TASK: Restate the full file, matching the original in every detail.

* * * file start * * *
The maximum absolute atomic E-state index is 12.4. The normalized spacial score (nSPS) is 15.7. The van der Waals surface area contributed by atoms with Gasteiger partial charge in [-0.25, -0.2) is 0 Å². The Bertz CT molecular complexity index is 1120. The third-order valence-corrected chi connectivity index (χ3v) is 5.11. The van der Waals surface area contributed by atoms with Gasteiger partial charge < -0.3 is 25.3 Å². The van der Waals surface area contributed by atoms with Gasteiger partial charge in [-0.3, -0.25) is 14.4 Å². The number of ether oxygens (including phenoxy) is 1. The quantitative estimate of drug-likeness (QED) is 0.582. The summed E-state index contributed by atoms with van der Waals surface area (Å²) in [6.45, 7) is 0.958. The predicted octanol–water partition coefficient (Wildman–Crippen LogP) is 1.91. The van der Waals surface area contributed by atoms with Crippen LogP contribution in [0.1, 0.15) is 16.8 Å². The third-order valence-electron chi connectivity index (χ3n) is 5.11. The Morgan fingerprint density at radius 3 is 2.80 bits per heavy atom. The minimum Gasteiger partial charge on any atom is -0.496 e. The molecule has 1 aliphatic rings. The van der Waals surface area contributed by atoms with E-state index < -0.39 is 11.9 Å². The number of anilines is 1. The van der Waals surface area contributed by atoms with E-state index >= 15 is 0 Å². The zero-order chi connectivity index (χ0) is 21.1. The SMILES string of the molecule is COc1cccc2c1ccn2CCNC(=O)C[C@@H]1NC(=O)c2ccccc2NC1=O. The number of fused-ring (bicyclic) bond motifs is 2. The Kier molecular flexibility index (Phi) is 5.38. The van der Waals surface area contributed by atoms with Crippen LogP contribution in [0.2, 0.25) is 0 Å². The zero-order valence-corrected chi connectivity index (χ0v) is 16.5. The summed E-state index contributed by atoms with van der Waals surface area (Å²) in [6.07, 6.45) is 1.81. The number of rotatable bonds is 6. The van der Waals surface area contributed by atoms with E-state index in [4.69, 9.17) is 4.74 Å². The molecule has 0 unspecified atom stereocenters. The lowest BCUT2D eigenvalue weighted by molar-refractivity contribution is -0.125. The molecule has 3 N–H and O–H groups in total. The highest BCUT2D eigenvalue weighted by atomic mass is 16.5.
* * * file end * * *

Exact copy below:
The maximum absolute atomic E-state index is 12.4. The normalized spacial score (nSPS) is 15.7. The van der Waals surface area contributed by atoms with Gasteiger partial charge in [-0.25, -0.2) is 0 Å². The Bertz CT molecular complexity index is 1120. The third-order valence-corrected chi connectivity index (χ3v) is 5.11. The van der Waals surface area contributed by atoms with Gasteiger partial charge < -0.3 is 25.3 Å². The van der Waals surface area contributed by atoms with Gasteiger partial charge in [-0.3, -0.25) is 14.4 Å². The number of ether oxygens (including phenoxy) is 1. The quantitative estimate of drug-likeness (QED) is 0.582. The summed E-state index contributed by atoms with van der Waals surface area (Å²) in [6.45, 7) is 0.958. The predicted octanol–water partition coefficient (Wildman–Crippen LogP) is 1.91. The van der Waals surface area contributed by atoms with Crippen LogP contribution in [0.1, 0.15) is 16.8 Å². The third-order valence-electron chi connectivity index (χ3n) is 5.11. The Morgan fingerprint density at radius 3 is 2.80 bits per heavy atom. The minimum Gasteiger partial charge on any atom is -0.496 e. The molecule has 1 aliphatic rings. The van der Waals surface area contributed by atoms with E-state index < -0.39 is 11.9 Å². The number of anilines is 1. The van der Waals surface area contributed by atoms with E-state index >= 15 is 0 Å². The zero-order chi connectivity index (χ0) is 21.1. The SMILES string of the molecule is COc1cccc2c1ccn2CCNC(=O)C[C@@H]1NC(=O)c2ccccc2NC1=O. The number of fused-ring (bicyclic) bond motifs is 2. The Kier molecular flexibility index (Phi) is 5.38. The van der Waals surface area contributed by atoms with Crippen LogP contribution in [0.2, 0.25) is 0 Å². The zero-order valence-corrected chi connectivity index (χ0v) is 16.5. The summed E-state index contributed by atoms with van der Waals surface area (Å²) in [6.07, 6.45) is 1.81. The number of rotatable bonds is 6. The van der Waals surface area contributed by atoms with E-state index in [4.69, 9.17) is 4.74 Å². The molecule has 0 unspecified atom stereocenters. The lowest BCUT2D eigenvalue weighted by molar-refractivity contribution is -0.125. The molecule has 3 N–H and O–H groups in total. The highest BCUT2D eigenvalue weighted by atomic mass is 16.5.